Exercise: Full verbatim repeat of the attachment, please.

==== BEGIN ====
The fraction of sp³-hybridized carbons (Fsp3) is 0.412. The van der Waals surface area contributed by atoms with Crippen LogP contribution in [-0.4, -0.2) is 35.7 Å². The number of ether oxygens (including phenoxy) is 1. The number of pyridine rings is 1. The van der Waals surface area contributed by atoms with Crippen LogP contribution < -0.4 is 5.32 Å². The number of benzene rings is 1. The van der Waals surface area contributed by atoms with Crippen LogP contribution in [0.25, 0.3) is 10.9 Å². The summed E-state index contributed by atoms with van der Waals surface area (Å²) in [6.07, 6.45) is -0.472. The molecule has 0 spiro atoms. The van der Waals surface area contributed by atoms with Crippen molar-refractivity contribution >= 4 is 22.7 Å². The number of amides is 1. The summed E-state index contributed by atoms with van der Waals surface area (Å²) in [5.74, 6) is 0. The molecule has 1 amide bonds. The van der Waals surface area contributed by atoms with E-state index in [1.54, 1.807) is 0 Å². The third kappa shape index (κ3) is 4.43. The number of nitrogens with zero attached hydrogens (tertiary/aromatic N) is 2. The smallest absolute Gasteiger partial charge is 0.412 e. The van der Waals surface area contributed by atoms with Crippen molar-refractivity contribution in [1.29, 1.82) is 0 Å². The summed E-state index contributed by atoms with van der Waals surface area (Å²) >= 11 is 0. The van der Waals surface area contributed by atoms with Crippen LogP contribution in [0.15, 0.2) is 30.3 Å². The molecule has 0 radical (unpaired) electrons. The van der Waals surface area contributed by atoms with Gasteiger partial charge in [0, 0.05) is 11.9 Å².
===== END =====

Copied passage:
The fraction of sp³-hybridized carbons (Fsp3) is 0.412. The van der Waals surface area contributed by atoms with Crippen LogP contribution in [-0.4, -0.2) is 35.7 Å². The number of ether oxygens (including phenoxy) is 1. The number of pyridine rings is 1. The van der Waals surface area contributed by atoms with Crippen LogP contribution < -0.4 is 5.32 Å². The number of benzene rings is 1. The van der Waals surface area contributed by atoms with Crippen LogP contribution in [0.25, 0.3) is 10.9 Å². The summed E-state index contributed by atoms with van der Waals surface area (Å²) in [6.07, 6.45) is -0.472. The molecule has 0 spiro atoms. The van der Waals surface area contributed by atoms with Crippen molar-refractivity contribution >= 4 is 22.7 Å². The number of amides is 1. The summed E-state index contributed by atoms with van der Waals surface area (Å²) in [5.74, 6) is 0. The molecule has 1 amide bonds. The van der Waals surface area contributed by atoms with E-state index in [1.54, 1.807) is 0 Å². The third kappa shape index (κ3) is 4.43. The number of nitrogens with zero attached hydrogens (tertiary/aromatic N) is 2. The smallest absolute Gasteiger partial charge is 0.412 e. The van der Waals surface area contributed by atoms with Crippen molar-refractivity contribution in [1.29, 1.82) is 0 Å². The summed E-state index contributed by atoms with van der Waals surface area (Å²) >= 11 is 0. The van der Waals surface area contributed by atoms with Crippen LogP contribution in [0.15, 0.2) is 30.3 Å². The molecule has 0 radical (unpaired) electrons. The van der Waals surface area contributed by atoms with Gasteiger partial charge in [0, 0.05) is 11.9 Å².